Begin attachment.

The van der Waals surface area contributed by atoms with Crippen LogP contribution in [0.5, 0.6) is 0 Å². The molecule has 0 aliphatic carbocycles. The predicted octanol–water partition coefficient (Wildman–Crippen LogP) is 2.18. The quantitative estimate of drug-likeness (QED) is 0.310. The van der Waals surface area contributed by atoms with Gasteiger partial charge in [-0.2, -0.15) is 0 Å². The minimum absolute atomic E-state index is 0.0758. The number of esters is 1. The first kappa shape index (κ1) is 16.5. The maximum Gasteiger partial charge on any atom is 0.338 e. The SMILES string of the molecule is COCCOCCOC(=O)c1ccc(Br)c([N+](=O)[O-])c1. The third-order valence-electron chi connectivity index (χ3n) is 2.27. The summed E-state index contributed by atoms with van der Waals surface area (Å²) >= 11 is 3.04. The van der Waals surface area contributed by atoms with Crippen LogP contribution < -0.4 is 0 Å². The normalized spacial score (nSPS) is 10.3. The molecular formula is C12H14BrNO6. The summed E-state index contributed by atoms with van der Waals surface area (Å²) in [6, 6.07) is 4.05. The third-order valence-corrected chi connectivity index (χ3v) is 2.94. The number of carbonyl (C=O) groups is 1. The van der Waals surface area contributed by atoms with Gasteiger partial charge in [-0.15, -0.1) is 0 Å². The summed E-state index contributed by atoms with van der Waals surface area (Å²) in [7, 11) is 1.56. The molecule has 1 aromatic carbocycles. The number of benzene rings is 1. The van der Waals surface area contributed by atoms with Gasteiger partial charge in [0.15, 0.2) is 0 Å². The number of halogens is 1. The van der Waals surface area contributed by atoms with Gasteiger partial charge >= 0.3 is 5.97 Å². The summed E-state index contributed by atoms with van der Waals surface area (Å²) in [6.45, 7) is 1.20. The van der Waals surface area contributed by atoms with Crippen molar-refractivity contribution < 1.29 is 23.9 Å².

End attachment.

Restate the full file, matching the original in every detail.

The van der Waals surface area contributed by atoms with Crippen LogP contribution in [0.5, 0.6) is 0 Å². The molecule has 0 aliphatic carbocycles. The predicted octanol–water partition coefficient (Wildman–Crippen LogP) is 2.18. The quantitative estimate of drug-likeness (QED) is 0.310. The van der Waals surface area contributed by atoms with Gasteiger partial charge in [-0.2, -0.15) is 0 Å². The minimum absolute atomic E-state index is 0.0758. The number of esters is 1. The first kappa shape index (κ1) is 16.5. The maximum Gasteiger partial charge on any atom is 0.338 e. The SMILES string of the molecule is COCCOCCOC(=O)c1ccc(Br)c([N+](=O)[O-])c1. The third-order valence-electron chi connectivity index (χ3n) is 2.27. The summed E-state index contributed by atoms with van der Waals surface area (Å²) >= 11 is 3.04. The van der Waals surface area contributed by atoms with Crippen LogP contribution < -0.4 is 0 Å². The normalized spacial score (nSPS) is 10.3. The molecular formula is C12H14BrNO6. The summed E-state index contributed by atoms with van der Waals surface area (Å²) in [6, 6.07) is 4.05. The third-order valence-corrected chi connectivity index (χ3v) is 2.94. The number of carbonyl (C=O) groups is 1. The van der Waals surface area contributed by atoms with Gasteiger partial charge in [-0.15, -0.1) is 0 Å². The summed E-state index contributed by atoms with van der Waals surface area (Å²) in [7, 11) is 1.56. The molecule has 1 aromatic carbocycles. The number of benzene rings is 1. The van der Waals surface area contributed by atoms with Gasteiger partial charge in [0.15, 0.2) is 0 Å². The number of halogens is 1. The van der Waals surface area contributed by atoms with Gasteiger partial charge >= 0.3 is 5.97 Å². The summed E-state index contributed by atoms with van der Waals surface area (Å²) in [6.45, 7) is 1.20. The van der Waals surface area contributed by atoms with Crippen molar-refractivity contribution < 1.29 is 23.9 Å².